Group affective tone represents the consistent or homogeneous affective reactions within a group.
Group affective tone is an aggregate of the moods of the individual members of the group and refers to mood at the group level of analysis. If the moods of the individual group members are consistent, then group affective tone can be treated as a group property. If, for example, members of a group tend to be excited, energetic and enthusiastic, then the group itself can be described as being excited, energetic and enthusiastic. If the group members tend to be distressed, mistrustful and nervous, then the group can also be described in these terms. Not all groups possess an affective tone; members of some groups do not experience similar moods. Even so, past research indicates that a majority of groups possess an affective tone.
Two dimensions of group affective tone have been identified: positive affective tone and negative affective tone. Research shows that the two dimensions of affect emerge as independent factors and display independent patterns of relationships with other variables.
Group members tend to experience similar moods based on several theoretical mechanisms, including the selection and composition of group members, the socialization of group members, and exposure of group members to the same affective events, such as task demands and outcomes.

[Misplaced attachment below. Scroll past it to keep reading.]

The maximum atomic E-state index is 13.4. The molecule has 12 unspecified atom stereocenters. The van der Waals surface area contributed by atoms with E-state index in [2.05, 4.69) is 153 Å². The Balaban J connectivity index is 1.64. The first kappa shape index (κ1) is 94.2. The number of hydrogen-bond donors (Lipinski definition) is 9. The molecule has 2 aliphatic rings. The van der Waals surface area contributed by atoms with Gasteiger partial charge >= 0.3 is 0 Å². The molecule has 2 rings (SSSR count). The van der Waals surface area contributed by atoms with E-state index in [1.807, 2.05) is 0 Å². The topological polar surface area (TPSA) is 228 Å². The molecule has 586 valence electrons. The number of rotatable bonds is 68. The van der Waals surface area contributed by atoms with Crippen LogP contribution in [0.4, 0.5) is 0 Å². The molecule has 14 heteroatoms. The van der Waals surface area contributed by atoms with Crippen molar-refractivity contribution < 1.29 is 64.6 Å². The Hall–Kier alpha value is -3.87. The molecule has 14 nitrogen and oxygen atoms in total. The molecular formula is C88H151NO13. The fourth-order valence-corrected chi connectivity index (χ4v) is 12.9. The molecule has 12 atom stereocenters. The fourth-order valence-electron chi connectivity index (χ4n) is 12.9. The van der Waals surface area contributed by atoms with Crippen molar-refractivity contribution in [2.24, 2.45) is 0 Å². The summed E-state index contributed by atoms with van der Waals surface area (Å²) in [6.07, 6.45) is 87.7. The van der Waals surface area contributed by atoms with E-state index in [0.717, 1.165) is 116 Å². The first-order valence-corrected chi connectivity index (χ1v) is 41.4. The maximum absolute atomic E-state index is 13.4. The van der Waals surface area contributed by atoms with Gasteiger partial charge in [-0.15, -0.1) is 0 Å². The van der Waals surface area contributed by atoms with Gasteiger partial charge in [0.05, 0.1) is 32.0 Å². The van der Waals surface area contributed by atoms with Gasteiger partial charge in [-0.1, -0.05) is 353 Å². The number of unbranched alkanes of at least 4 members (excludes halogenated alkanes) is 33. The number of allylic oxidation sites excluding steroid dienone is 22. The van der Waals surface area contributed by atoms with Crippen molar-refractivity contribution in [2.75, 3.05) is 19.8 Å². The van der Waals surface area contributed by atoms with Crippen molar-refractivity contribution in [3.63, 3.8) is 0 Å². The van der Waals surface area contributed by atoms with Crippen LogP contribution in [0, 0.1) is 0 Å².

Moods tend to be shared among group members through processes such as mood contagion and impression management. Group affective tone is associated with various organizational outcomes such as group prosocial behavior.
George's (1990) demonstration that characteristic levels of the personality traits of PA and NA, within work groups, are positively associated with their corresponding (positive and negative) affective tones. Group affective tone is influenced by characteristic levels of personality traits within groups. These characteristic levels of personality have been theorized to be brought about by member similarity resulting from attraction-selection-attrition processes described by Schneider (1987). Beyond personality, a number of other factors have been posited to explain why work group members tend to share moods and emotions, for example: (a) common socialization experiences and common social influences; (b) similarity of tasks and high task interdependence; (c) membership stability; (d) mood regulation norms and rules; and (e) emotional contagion.
George believes that a group's affective tone will determine how innovative (and effective) the group will be. An evidence to this belief is that when individuals feel positive they tend to connect and integrate divergent stimulus materials—they are more creative.
George suggests that if all or most individuals in a work group tend to feel positive at work (the group has a "high positive affective tone"), then their cognitive flexibility will be amplified as a result of social influence and other group processes. As a result of these individual and group level processes, the group will develop shared (and flexible) mental models. In effect, groups with a high positive affective tone will be creative.
Analyses suggested that positive group affective tone fully mediated, and negative group affective tone partially mediated, the association between leader mood and group coordination. Successful leaders must efficiently regulate the affective tones of their groups. Leaders who are effective at managing the group's affective tone should have more impact on group processes than will their counterparts.